The U.S. and Bahrain’s Increasingly Tense Alliance
Since the 1970s, Bahrain and the U.S. have maintained a close military partnership. Following 9/11, the Bush Administration elevated Bahrain to “major non-NATO ally” status, making it the first GCC state to join this elite 15-member club. The U.S. Fifth Fleet (headquartered in Bahrain) is responsible for the American naval forces throughout the Persian Gulf, Arabian Sea, Red Sea, and part of the Indian Ocean. It served as an important base of operations during the 1991 Gulf War, the 2001 war in Afghanistan, and the 2003 war in Iraq. As the U.S. military conducts operations against the “Islamic State” (IS) in Iraq and Syria, the Fifth Fleet continues to play a crucial role in America’s strategic posture in the Middle East.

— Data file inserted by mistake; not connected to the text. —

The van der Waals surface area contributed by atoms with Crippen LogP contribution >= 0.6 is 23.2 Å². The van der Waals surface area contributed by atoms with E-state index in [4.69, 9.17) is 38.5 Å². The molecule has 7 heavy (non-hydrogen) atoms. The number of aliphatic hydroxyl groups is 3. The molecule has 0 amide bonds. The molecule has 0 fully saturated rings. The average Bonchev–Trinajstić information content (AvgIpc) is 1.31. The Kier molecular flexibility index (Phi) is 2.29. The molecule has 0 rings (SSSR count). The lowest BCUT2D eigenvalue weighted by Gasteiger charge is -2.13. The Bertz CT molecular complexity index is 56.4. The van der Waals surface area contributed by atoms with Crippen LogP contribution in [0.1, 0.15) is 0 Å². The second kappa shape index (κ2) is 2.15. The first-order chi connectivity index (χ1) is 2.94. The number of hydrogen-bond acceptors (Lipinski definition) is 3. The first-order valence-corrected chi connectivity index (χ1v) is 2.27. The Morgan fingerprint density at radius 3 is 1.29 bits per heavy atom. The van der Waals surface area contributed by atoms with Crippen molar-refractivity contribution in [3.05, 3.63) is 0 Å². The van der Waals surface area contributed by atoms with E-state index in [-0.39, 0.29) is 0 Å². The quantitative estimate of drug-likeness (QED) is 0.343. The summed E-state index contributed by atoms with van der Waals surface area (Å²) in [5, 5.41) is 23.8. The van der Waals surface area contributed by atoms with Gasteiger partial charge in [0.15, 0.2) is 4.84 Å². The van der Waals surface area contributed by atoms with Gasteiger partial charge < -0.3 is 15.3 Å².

Driving this bilateral relationship is Washington and Manama’s shared belief in the threat posed by Iran and by various militant Islamist groups operating in the region. While common interests and mutual threats are likely to preserve the military alliance, questions regarding Bahrain’s human rights record and the future of U.S.-Iran relations are a source of ongoing tension.
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